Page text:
“We are committed to helping our customers stop leakages caused by inadequate sealing technology and have spent half a decade testing our technology to back up the unique claims of the DeltaV-Seal. As a result of this, we can now offer our customers the sealing industry’s first and only 10-year gas-tight warranty. We believe this technology can revolutionize the sealing industry, helping companies significantly reduce emissions, accidents, and piping OPEX,” says Sollie.

Pipeotech had a turnover of NOK 3.5 million in 2020, but Sollie predicts turnover to double in 2021. He emphasizes that it will probably take some time before the cooperation agreements with Esinsa, SOG and other new distribution partners get off to a good start.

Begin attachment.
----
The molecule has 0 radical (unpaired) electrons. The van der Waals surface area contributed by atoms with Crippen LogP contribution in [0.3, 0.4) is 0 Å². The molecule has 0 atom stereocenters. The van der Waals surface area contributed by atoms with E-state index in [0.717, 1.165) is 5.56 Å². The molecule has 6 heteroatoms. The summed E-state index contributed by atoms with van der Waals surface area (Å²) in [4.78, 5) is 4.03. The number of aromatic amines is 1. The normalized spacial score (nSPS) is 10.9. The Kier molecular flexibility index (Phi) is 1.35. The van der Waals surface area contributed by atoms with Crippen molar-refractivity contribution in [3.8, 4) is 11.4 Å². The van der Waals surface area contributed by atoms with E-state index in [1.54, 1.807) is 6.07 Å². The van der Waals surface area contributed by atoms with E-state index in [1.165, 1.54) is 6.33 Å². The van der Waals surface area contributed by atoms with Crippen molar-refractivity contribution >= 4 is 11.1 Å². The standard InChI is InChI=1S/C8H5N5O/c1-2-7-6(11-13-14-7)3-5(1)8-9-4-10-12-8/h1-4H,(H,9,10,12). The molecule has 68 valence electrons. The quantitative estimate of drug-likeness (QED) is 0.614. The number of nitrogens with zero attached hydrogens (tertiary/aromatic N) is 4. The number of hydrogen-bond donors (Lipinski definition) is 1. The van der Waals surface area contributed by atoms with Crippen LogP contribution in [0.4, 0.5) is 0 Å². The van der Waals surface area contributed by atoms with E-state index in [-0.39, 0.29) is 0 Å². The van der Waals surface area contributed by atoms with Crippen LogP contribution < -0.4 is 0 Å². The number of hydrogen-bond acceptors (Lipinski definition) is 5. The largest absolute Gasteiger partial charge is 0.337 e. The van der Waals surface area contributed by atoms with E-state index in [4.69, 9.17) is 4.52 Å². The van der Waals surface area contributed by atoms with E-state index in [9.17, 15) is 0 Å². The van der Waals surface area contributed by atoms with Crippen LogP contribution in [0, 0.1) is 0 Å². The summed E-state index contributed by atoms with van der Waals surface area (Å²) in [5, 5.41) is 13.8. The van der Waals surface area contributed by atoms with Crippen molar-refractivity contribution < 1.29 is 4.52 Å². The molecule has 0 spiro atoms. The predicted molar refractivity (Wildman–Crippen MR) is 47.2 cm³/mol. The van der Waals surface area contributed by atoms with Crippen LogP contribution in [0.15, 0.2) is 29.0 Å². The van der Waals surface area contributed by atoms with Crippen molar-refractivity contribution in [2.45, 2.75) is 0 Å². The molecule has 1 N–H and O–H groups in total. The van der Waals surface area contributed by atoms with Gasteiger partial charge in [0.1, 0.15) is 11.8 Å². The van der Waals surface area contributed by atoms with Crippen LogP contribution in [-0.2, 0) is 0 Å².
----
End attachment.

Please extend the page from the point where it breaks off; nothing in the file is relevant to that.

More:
“It is definitely not a lab anymore, I guess it hasn’t been a lab for quite some time. It is so much more. An arena for innovation. That's what it is. An arena for innovation.”

On his first day as former CEO of Mechatronics Innovation Lab (Svein Inge Ringstad was appointed interim CEO as of March 1), Bernt Inge Øhrn reflects on the evolution of the facility that opened only three and a half years ago, but still seems to have been with us much longer.

When it opened in 2017, MIL was a long-awaited lab facility specializing in mechatronics. The major companies in the Agder region had committed to using the lab, but following the 2014 crash in oil prices, uncertainty was part of the climate in which MIL was introduced to the market.